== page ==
Opening a Window into Yourself

To know who you want to be, you need to know who you are. To know where you want to be, you need to know where you are; and I mean be brutally honest with yourself, all those parts of you that you cannot bear to show even the closest person to you, you’ve got to be willing to reveal those parts to yourself and you’ve got to acknowledge them. This is a key part of knowing who you are… ALL of you. When you’re here, you have a better chance of knowing want you want, where you want to be and who you want to be. If not, you at least know what you don’t want, where you don’t want to go and who you don’t want to be; that’s a big step in the right direction, or at the very least, a big step away from the wrong direction.

We know The Golden Rule or The Ethic of Reciprocity: Do unto others as you would like it done unto you and “Love thy neighbour as you love yourself”. In order to get these principles right, you first need to know how you would like it done unto you, you need to love yourself (so that you can love your neighbour in that same manner). It’s YOU that you need to know and love first, the whole person. The issue with this becomes the fact that most people think they know who they are; when the person they know is actually a perception other people have of them. In the same breath, because we need to live in relationship with people, they need to know us too. Thankfully, two psychologists, Joesph Luft and Harrington Ingham developed a technique in 1955 that helps people better understand their relationship with themselves and others called The Johari Window. I learned this in my Communication Science module and opened a window into the ME that I didn’t know about.

This method is usually used in communication lessons to help people learn to look out for behavioural patterns of others and therefore better their communication, this is why Feedback is a big part of the Johari method. After this exercise is done among pairs or groups, they give feedback, this is to help the other person know what’s in their Blind Spot Quadrant, and this obviously helps with an introspection process and mission of being a better person. As much as this particular post is not about communication (watch out for my colleague’s post on Communication tomorrow), it will take some communicating with those around you for this exercise, not just to better your relationship with them, but to better your relationship with yourself. Once you have a better idea of yourself from this and subsequent conversations, you’ll know a little more about yourself- a step in the right direction.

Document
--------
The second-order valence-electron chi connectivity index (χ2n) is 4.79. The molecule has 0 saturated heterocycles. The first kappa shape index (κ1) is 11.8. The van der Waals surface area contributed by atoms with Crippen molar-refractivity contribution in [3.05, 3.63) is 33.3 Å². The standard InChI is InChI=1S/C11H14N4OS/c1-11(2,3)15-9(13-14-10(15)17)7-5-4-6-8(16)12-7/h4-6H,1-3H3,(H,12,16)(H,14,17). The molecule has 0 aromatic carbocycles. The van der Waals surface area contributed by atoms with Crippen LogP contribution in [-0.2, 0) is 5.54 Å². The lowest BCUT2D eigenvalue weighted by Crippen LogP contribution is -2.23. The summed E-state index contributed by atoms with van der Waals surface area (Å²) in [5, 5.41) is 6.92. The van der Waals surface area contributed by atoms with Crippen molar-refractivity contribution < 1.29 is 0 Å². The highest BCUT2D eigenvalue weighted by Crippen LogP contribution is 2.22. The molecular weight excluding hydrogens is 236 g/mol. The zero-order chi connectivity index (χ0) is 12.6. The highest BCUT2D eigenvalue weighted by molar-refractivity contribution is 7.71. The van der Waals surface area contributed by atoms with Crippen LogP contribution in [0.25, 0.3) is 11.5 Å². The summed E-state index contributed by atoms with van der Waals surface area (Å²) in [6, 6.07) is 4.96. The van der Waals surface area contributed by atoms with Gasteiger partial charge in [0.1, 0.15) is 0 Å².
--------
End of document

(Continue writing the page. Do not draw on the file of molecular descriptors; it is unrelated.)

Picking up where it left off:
Remember the Dark/Unknown Quadrant; so even though you may get some answers or clarity a lot of areas in your life, you won’t have them all. What is the continuation of life without the element of surprise, right?

We all want all the answers now, especially our generation. It’s important to remember that life is a journey, so while this exercise may open a window into yourself, remember that that is just a step towards knowing who you are, where you are and what you and being all of those things; a big step, but a single one non the less. There’s still the work that goes into becoming this person. That journey- the space between the knowing/ opening of the window and arriving at the ideal version of you- is Quadrant 4. So even when you think you have arrived, don’t close the window, there’s always more to learn, more to be.  

Yours Truly,

Tshepiso Molakeng,

Quality Growth International


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